We are now finishing our study on hibernation and I had planned to make a little hedgehog to conclude our study. Yet, at circle time, as we were going over the names of the animals that go to sleep in winter, one little boy mentioned owls. I reminded him that owls do not hibernate. "I know that", he said. " But they keep an eye on all the animals that are asleep!! That's why owls don't sleep at night! They make sure the others are ok!". I thought it was so sweet. I made sure to use this opportunity  and introduced the term of "nocturnal". I took the example of our story "The Kissing Hand" at the beginning of the year when little Chester the Racoon was going to school at night time. Kids started toalking about hmasters and gerbils (some of them have some at home and knew that these little creatures only come to life really at night time!). It was a great teaching moment and it got the children talking a lot about their own exeriences and about what they knew.  Even though we use themes in our classroom to manoeuvre along our Montessori curriculum, I like the Reggio Emilia approach which leaves a lot of room for improvisation and constructivism. I really like the idea of project approach: sometimes a project is based on what I’ve observed the children doing, sometimes it’s based on things I hear the children talking about or questions they ask (just like happened today). This is why I thought of a little craft for them to do and this is what we ended up with:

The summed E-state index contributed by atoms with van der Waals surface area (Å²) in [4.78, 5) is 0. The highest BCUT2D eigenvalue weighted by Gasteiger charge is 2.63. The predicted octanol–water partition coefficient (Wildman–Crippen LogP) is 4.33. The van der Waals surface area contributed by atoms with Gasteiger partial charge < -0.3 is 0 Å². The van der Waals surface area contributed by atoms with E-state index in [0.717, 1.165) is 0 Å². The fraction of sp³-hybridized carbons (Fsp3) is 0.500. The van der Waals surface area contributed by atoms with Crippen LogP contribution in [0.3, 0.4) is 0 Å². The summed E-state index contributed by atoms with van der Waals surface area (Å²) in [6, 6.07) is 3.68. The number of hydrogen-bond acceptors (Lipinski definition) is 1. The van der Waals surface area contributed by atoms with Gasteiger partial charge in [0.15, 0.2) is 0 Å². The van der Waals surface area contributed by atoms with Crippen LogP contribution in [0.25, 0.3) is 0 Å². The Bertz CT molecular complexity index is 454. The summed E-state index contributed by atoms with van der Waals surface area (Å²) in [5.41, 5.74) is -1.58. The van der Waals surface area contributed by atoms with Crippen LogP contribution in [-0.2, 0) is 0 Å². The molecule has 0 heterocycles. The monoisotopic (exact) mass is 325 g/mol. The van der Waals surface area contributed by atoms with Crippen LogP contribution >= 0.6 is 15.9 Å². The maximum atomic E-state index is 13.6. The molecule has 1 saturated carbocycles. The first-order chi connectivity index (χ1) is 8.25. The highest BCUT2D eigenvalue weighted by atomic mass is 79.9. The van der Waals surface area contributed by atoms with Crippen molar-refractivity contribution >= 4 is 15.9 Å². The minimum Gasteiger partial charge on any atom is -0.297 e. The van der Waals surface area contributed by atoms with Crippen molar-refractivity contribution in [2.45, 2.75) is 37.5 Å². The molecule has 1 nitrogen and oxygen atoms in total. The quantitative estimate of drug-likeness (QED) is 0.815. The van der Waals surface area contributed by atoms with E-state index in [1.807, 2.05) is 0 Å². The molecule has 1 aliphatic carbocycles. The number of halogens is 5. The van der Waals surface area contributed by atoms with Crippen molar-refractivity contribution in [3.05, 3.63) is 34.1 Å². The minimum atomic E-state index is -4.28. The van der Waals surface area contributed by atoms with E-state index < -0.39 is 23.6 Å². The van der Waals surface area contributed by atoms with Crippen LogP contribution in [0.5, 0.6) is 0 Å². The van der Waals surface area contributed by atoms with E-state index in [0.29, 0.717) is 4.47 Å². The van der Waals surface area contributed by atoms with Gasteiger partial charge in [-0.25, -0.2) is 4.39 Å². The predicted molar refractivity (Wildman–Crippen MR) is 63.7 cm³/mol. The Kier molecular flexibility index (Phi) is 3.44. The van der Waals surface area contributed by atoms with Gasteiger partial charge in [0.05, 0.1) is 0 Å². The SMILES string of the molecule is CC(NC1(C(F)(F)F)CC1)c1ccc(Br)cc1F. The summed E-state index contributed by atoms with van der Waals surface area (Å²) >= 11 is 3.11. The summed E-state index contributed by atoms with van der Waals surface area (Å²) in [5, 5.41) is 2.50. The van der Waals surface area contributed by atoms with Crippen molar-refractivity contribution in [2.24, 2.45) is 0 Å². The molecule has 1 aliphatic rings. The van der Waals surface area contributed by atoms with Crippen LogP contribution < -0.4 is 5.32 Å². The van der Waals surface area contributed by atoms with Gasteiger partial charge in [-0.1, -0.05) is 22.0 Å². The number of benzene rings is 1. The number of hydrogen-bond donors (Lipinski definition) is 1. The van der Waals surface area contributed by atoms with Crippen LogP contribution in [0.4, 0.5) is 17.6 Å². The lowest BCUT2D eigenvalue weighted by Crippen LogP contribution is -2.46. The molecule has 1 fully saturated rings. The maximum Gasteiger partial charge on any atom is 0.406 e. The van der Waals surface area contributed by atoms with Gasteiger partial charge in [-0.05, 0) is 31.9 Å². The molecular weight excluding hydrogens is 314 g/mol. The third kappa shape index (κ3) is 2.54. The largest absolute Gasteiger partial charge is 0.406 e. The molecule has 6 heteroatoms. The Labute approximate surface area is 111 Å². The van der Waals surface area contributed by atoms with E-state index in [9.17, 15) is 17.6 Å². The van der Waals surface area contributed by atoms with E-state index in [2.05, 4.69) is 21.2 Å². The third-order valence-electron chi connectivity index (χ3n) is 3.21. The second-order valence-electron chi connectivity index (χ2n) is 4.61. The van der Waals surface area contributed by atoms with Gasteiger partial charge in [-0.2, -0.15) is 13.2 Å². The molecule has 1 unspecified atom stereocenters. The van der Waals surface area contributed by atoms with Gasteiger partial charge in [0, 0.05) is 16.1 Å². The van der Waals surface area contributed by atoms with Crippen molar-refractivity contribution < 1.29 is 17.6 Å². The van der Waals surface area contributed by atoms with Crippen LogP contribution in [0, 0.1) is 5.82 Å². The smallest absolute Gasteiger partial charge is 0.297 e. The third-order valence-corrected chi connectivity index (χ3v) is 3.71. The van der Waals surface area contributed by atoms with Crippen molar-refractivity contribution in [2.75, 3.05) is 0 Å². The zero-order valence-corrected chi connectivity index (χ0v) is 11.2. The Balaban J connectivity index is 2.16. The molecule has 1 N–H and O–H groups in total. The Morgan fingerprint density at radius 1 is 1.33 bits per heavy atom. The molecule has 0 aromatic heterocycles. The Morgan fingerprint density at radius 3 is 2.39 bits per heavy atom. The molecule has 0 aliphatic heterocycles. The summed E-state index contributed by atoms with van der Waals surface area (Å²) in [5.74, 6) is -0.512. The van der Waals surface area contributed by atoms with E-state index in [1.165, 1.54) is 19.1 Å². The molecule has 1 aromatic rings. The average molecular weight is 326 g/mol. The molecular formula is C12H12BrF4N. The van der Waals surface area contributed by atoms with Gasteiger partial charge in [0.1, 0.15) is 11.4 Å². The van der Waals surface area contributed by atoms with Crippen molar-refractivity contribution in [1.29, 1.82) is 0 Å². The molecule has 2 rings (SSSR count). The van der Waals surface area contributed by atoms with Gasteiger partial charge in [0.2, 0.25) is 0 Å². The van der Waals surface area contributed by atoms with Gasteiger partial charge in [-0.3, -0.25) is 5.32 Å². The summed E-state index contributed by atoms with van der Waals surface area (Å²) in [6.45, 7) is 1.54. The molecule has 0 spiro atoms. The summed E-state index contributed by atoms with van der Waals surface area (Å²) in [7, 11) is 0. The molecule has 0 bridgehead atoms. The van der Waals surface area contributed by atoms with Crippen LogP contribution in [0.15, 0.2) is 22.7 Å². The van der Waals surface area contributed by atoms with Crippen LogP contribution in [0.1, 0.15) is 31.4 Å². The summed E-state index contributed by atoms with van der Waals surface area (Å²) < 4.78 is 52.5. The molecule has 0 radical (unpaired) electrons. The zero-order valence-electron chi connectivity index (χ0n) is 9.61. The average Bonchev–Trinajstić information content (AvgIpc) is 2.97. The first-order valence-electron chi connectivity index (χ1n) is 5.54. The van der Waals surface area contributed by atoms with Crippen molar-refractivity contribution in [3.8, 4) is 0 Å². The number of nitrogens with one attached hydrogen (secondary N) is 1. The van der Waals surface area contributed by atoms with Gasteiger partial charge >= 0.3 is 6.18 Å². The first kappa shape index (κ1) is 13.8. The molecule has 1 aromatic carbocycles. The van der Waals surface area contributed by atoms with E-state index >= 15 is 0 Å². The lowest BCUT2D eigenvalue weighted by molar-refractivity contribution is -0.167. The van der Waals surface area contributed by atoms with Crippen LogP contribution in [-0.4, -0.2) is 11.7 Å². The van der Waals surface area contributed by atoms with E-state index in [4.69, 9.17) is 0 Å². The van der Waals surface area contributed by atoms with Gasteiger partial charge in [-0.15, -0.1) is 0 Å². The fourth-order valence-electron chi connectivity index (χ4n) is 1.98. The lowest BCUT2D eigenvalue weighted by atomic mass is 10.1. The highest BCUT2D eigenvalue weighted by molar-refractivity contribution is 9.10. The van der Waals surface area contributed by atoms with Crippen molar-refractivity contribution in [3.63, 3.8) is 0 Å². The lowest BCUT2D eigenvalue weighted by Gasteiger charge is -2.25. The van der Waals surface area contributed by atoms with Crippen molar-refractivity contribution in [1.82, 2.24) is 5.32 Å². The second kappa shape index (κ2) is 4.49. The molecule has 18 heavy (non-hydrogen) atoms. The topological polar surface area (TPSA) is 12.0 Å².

I got some fabric I had saved up and cut it up into little squares. I made templates of owls using cereal boxes. The children spread the PVA glue onto the template and covered it up with the fabric.

Then the children added the eyes and beaks made out of felt and finally they glued on buttons to make the eyes look bigger!

So cute!!!

Tuesday, November 6, 2012

Another pre-reading activity

Here is a little activity we have done these past 2 days. Some children can already recognise their names on their name tags without even referring to the picture attached to it. Some need a bit more practice. This exercise proved to be perfect: the children had to glue the chick peas or split red lentils onto the traced letters of their names. They really had to concentrate hard! Great way to develop their visual memory! (I am sorry if all the photos are crooked! I don't know how to fix this problem. The pictures are perfect in my folder on the computer but for some reason, they come up the wrong way sometimes when I use them on my blog!!)


Making progress in writing